Our drafting masterclass series continues with a look at consultancy agreements. In this article we focus on those factors which need to be considered and addressed before embarking on the drafting of such agreements.
Identifying correct status
The first area of consideration is whether a consultancy agreement is, in fact, appropriate. This will depend on whether the intention is for the individual to be a genuine consultant or whether the relationship will be more akin to one of employment, in which case an employment contract should be used.
There is no concrete single test for determining the employment status in any particular arrangement. The tribunal will simply look at the substance of the relationship, rather than the written terms or any labels that the parties have given to the relationship.
Therefore, when deciding whether a consultancy agreement is appropriate, it is worth considering the following questions:
- Will the work only be carried out by one person?
- Does the organisation want to retain control over how that individual does the work?
- Will the organisation will be providing and maintaining the tools, equipment or other resources used?
- Will the individual be paid a fixed wage or salary regardless of the work produced or their own performance?
- Will the individual receives holiday or sick pay?
- Will organisation be required to provide a certain amount of work and will the individual be required to accept any work offered to them?
- Will the individual will be integrated into the business?
If the answer to the above questions is yes, then the relationship will be an employment one and a consultancy agreement will not be appropriate.
If the answer to the above questions is no, then a consultancy agreement can be used. However, it is important to ensure that the written terms of the agreement accurately reflect the practical arrangement that is in place between the parties.
Continuity of service
In a situation where an employee is ending their employment with an organisation but the organisation wants to retain their expertise, perhaps to help with a particular ongoing project, a consultancy agreement may be offered. In such a situation, it is important to consider the potential risk of their employment being deemed to continue, so protecting their employment rights notwithstanding the written consultancy agreement.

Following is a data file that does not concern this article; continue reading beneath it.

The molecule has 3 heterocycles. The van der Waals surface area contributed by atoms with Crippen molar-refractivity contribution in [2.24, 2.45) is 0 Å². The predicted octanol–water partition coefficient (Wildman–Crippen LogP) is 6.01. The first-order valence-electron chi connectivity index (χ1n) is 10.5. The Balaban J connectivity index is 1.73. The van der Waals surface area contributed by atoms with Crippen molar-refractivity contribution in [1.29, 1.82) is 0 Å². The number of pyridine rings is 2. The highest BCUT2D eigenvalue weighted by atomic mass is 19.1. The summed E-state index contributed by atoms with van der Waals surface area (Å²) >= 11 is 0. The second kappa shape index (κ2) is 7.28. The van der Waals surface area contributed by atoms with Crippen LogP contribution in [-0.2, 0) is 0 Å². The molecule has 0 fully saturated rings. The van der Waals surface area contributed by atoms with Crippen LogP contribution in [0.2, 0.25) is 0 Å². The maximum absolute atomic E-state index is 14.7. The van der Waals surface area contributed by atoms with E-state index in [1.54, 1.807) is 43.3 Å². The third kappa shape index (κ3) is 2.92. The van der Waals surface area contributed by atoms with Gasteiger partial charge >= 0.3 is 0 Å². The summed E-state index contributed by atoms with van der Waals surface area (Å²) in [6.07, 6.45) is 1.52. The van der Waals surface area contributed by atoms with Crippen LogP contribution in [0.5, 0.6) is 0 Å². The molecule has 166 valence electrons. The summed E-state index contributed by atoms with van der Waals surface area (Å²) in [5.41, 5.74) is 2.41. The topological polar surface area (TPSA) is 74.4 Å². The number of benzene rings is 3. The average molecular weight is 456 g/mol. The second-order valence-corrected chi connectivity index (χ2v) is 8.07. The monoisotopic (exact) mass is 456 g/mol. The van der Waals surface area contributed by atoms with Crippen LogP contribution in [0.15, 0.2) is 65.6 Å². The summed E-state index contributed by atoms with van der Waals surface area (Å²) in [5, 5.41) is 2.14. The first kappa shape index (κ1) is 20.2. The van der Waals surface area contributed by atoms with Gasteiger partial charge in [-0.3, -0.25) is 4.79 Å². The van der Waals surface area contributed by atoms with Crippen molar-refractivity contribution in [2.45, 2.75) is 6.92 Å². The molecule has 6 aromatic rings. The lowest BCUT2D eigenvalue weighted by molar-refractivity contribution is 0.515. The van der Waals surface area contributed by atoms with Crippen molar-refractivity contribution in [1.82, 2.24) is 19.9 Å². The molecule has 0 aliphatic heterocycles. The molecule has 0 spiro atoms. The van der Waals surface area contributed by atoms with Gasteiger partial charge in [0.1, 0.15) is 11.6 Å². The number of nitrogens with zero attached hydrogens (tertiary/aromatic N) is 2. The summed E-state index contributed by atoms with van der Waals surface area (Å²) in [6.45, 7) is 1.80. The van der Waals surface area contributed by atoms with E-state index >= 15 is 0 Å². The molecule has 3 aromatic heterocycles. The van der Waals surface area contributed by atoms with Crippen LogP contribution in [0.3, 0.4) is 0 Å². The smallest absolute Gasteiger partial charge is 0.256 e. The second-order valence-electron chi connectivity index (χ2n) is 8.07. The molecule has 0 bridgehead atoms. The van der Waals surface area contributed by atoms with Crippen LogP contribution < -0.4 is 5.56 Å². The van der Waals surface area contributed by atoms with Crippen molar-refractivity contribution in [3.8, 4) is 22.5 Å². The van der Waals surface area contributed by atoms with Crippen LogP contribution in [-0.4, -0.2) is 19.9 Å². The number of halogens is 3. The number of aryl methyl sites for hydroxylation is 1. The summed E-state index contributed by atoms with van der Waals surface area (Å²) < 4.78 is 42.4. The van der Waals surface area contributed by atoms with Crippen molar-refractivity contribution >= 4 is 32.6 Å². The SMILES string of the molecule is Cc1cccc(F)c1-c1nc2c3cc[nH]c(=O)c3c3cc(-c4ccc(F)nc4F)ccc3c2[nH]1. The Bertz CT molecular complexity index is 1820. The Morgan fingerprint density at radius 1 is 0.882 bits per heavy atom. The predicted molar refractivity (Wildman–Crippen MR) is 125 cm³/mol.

If a company is in a situation where they are considering re-engaging an individual on a consultancy basis who has previously been an employee, they will need to ensure that the individual’s continuity of employment does not continue. Continuity may be broken where there has been a certain amount of time between the employment ending and the consultancy commencing, that period being a complete week ending with a Saturday. However, where the agreement is negotiated and signed prior to that break, such a break still may not be sufficient to stop continuity of employment.
Risky drafting points
(1) Requiring personal service
Requiring the services to be performed by the individual only risks the individual being found to have either worker or employee status rather than being genuinely self-employed. It is therefore important, when drafting a consultancy agreement, to include a right of substitution within the agreement, which demonstrates that there is no requirement for personal service from the consultant. The fact that the individual may choose personally to supply the services is irrelevant; the issue is whether he is contractually obliged to do so.
It is important that any right to provide a substitute is unrestricted. However, in cases where the individual has accepted an obligation to perform those services but is unable to do so, and where he himself does not bear the costs of providing a substitute, a limited or occasional power of delegation is usually still seen as consistent with a consultancy arrangement.
It is important when drafting to refrain from any suggestion that personal service is required in the terminology used. For example, in the case of Pimlico Plumbers Ltd and Mullins v Smith the tribunal focused on the contractual terms which were clearly directed to performance by the individual personally: for example, they referred to “your skills”, to a warranty that “you will be competent to perform the work”, and to a requirement of a certain standard of conduct and appearance.
It is important when drafting consultancy agreements to limit the amount of control the organisation retains over the individual. If it is a genuine consultancy arrangement, the individual should be free to choose where and when they work and how they carry out the work.
Any contractual requirement to meet company standards or adhere to a company brand can undermine the genuineness of the arrangement.
Another factor that it important to consider when drafting these agreements is whether the consultant is permitted to provide their services to other companies at the same time. It is usually prudent to permit a consultant to provide services to multiple companies as this points to their status being that of a self-employed worker, rather than an employee, albeit any such work can be restricted in terms of not competing with the company.
Ultimately, one of the most important points to bear in mind when drafting the consultancy agreement, is whether the written terms will mirror what will actually happen in practice. In the event of a dispute over the individual’s status, a tribunal will focus not only on the written terms of the agreement but also on what day to day patterns and behaviours are being demonstrated by both the consultant and the company, in determining whether the arrangement was genuinely that of a consultancy.